Cambus lags in winter driving training


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Cambus officials are preparing to tackle slick roads and increased ridership as wintery conditions roll into Iowa City.

Despite the increased ridership, Cambus Manager Brian McClatchey said officials aren't providing additional formal training for drivers.

"There is no way to simulate it," he said. "You have to drive in it to really understand and make your adjustments."

McClatchey said informational materials are distributed to drivers — through emails and pamphlets — on tips for driving during winter conditions.

But other regent university bus systems do provide winter driving training, and officials there said the additional measures are a necessity.

Sheri Kyras, the director of Transit for CyRide at Iowa State University, said every new driver has to participate in slide training.

"We make sure to train them before the drivers go out on their first route so they are acquainted with all conditions," Kyras said.

Slide training includes drivers practicing getting out of situations if the bus were to slide on snow or patches of ice.

CyRide also has frequent meetings with staff and informational boards about the dangers of winter driving.

Mark Little, general manager for MetaTransit at the University of Northern Iowa, said general training occurs throughout the year.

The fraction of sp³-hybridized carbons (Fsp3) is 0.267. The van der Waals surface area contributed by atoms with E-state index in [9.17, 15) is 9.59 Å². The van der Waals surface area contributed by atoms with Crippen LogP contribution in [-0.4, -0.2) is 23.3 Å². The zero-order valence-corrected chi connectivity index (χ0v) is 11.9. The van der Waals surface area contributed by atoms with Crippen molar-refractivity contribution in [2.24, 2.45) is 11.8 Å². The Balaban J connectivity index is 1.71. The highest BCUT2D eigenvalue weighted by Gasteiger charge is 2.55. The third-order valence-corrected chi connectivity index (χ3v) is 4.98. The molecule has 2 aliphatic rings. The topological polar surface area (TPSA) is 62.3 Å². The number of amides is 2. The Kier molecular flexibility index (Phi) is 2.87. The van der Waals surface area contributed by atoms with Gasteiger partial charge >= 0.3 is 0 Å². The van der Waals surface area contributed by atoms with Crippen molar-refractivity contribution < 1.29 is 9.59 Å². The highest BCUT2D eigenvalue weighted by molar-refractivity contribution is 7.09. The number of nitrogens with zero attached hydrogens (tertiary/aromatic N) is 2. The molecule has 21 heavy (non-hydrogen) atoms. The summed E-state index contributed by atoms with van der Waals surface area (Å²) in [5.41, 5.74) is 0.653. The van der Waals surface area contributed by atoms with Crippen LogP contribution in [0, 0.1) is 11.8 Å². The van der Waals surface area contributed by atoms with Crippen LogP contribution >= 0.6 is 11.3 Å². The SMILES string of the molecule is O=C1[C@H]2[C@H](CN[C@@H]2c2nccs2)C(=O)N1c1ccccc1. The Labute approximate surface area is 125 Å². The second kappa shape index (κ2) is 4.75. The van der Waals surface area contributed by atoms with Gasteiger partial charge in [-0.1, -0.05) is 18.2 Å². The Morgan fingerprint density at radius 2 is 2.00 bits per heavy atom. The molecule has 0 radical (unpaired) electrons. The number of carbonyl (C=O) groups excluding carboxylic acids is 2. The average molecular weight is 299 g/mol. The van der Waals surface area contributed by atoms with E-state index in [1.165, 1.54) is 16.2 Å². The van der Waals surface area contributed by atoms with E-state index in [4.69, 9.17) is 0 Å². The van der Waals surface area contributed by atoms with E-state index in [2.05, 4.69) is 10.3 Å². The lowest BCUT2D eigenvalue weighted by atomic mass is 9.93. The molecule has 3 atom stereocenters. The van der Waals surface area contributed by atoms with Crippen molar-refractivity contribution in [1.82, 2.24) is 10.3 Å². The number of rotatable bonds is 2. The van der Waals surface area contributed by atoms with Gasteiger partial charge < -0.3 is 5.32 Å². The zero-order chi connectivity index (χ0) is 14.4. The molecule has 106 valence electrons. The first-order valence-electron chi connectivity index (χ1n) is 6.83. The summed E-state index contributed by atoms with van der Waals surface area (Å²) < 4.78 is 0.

"Our fall training is geared towards winter driving and using more caution," Little said.

Cambus has made significant equipment changes specifically for winter weather conditions, McClatchey said.

Over the last three years Cambus has replaced 23 buses and updated equipment including anti-lock brakes and traction control; however, accidents still occur.

McClatchey said normally between 10 and 12 accidents occur during the winter, and of those, five accidents are related to winter weather.

"We have a small increase in the rate of our accidents this year," he said. "The severity is much less."

Cambus typically experiences a steady increase in ridership during the winter.

McClatchey said the increase in riders during the winter can be as many as 5,000 users.

The uptick in enrollment and various construction projects have also caused the increased ridership, McClatchey said, and updated bus equipment increases accessibility.

Kyras said the busiest months in ridership for CyRide are January and February with an almost 3,000 rider difference from the fall to the winter. Officials add additional buses to existing routes if necessary.

The UI has never added buses based on seasonal ridership increases.

Even with the additional buses and poor weather, Kyras said the system sees fewer accidents compared with other bus systems.

"The city helps out," Kyras said. "They help determine if the streets are safe and make necessary fixes."

Larry Myers, the operations manager of MetaTransit, said the busiest times are between January and March.

"Some of that is student-driven, and some if it is winter-driven," Myers said.

To tackle the winter's unpredictability, McClatchey said, he always tells drivers that, when in doubt, drive at a comfortable speed.

"Forget the schedule; it's safety first," he said.

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